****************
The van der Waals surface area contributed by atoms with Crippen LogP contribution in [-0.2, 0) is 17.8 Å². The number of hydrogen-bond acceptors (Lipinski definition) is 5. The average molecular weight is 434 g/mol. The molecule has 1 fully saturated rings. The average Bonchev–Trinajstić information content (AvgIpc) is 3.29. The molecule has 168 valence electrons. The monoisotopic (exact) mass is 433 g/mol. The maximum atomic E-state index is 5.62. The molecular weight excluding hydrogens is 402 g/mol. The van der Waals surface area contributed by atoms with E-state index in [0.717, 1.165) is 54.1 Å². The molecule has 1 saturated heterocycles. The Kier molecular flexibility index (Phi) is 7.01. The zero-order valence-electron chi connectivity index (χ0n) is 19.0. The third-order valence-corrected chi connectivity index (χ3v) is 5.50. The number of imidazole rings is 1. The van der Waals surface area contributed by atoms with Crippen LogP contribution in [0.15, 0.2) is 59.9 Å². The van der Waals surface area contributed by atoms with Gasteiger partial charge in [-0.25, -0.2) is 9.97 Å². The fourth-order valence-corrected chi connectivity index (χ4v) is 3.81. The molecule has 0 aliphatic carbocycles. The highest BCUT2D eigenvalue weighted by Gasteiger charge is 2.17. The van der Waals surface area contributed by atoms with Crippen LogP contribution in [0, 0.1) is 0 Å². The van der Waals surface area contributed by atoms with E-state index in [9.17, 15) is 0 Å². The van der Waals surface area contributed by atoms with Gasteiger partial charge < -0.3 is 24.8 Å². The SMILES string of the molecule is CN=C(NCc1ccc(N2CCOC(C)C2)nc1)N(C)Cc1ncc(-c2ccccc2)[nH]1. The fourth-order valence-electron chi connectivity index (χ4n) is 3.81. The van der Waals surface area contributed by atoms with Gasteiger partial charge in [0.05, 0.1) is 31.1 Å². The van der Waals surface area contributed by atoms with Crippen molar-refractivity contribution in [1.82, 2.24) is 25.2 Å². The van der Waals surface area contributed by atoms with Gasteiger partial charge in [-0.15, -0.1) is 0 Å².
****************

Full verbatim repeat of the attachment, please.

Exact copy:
The van der Waals surface area contributed by atoms with Crippen LogP contribution in [-0.2, 0) is 17.8 Å². The number of hydrogen-bond acceptors (Lipinski definition) is 5. The average molecular weight is 434 g/mol. The molecule has 1 fully saturated rings. The average Bonchev–Trinajstić information content (AvgIpc) is 3.29. The molecule has 168 valence electrons. The monoisotopic (exact) mass is 433 g/mol. The maximum atomic E-state index is 5.62. The molecular weight excluding hydrogens is 402 g/mol. The van der Waals surface area contributed by atoms with E-state index in [0.717, 1.165) is 54.1 Å². The molecule has 1 saturated heterocycles. The Kier molecular flexibility index (Phi) is 7.01. The zero-order valence-electron chi connectivity index (χ0n) is 19.0. The third-order valence-corrected chi connectivity index (χ3v) is 5.50. The number of imidazole rings is 1. The van der Waals surface area contributed by atoms with Crippen LogP contribution in [0.15, 0.2) is 59.9 Å². The van der Waals surface area contributed by atoms with Gasteiger partial charge in [-0.25, -0.2) is 9.97 Å². The fourth-order valence-corrected chi connectivity index (χ4v) is 3.81. The molecule has 0 aliphatic carbocycles. The highest BCUT2D eigenvalue weighted by Gasteiger charge is 2.17. The van der Waals surface area contributed by atoms with Crippen LogP contribution in [0, 0.1) is 0 Å². The van der Waals surface area contributed by atoms with E-state index in [9.17, 15) is 0 Å². The van der Waals surface area contributed by atoms with Gasteiger partial charge < -0.3 is 24.8 Å². The SMILES string of the molecule is CN=C(NCc1ccc(N2CCOC(C)C2)nc1)N(C)Cc1ncc(-c2ccccc2)[nH]1. The fourth-order valence-electron chi connectivity index (χ4n) is 3.81. The van der Waals surface area contributed by atoms with Gasteiger partial charge in [0.05, 0.1) is 31.1 Å². The van der Waals surface area contributed by atoms with Crippen molar-refractivity contribution in [1.82, 2.24) is 25.2 Å². The van der Waals surface area contributed by atoms with Gasteiger partial charge in [-0.15, -0.1) is 0 Å².